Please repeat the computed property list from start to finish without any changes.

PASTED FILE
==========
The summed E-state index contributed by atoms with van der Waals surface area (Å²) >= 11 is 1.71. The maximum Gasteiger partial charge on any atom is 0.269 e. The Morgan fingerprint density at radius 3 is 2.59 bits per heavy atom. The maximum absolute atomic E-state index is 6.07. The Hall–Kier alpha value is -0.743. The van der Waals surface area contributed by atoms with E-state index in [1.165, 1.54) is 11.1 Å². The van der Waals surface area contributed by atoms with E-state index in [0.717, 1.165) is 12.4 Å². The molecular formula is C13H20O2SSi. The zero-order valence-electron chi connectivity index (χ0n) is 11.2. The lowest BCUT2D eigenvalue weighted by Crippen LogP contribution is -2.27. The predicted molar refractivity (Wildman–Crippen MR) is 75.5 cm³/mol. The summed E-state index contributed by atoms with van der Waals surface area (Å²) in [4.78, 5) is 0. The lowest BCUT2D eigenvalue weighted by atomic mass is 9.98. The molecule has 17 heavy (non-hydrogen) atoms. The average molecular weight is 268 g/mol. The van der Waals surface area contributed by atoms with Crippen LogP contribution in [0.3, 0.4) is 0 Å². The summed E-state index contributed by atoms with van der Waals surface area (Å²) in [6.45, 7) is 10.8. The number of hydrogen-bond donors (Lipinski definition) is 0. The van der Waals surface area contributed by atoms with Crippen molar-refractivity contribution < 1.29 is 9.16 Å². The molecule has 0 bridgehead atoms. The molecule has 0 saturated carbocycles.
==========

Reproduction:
The summed E-state index contributed by atoms with van der Waals surface area (Å²) >= 11 is 1.71. The maximum Gasteiger partial charge on any atom is 0.269 e. The Morgan fingerprint density at radius 3 is 2.59 bits per heavy atom. The maximum absolute atomic E-state index is 6.07. The Hall–Kier alpha value is -0.743. The van der Waals surface area contributed by atoms with E-state index in [1.165, 1.54) is 11.1 Å². The van der Waals surface area contributed by atoms with E-state index in [0.717, 1.165) is 12.4 Å². The molecular formula is C13H20O2SSi. The zero-order valence-electron chi connectivity index (χ0n) is 11.2. The lowest BCUT2D eigenvalue weighted by Crippen LogP contribution is -2.27. The predicted molar refractivity (Wildman–Crippen MR) is 75.5 cm³/mol. The summed E-state index contributed by atoms with van der Waals surface area (Å²) in [4.78, 5) is 0. The lowest BCUT2D eigenvalue weighted by atomic mass is 9.98. The molecule has 17 heavy (non-hydrogen) atoms. The average molecular weight is 268 g/mol. The van der Waals surface area contributed by atoms with Crippen LogP contribution in [0.3, 0.4) is 0 Å². The summed E-state index contributed by atoms with van der Waals surface area (Å²) in [6.45, 7) is 10.8. The number of hydrogen-bond donors (Lipinski definition) is 0. The van der Waals surface area contributed by atoms with Crippen molar-refractivity contribution < 1.29 is 9.16 Å². The molecule has 0 bridgehead atoms. The molecule has 0 saturated carbocycles.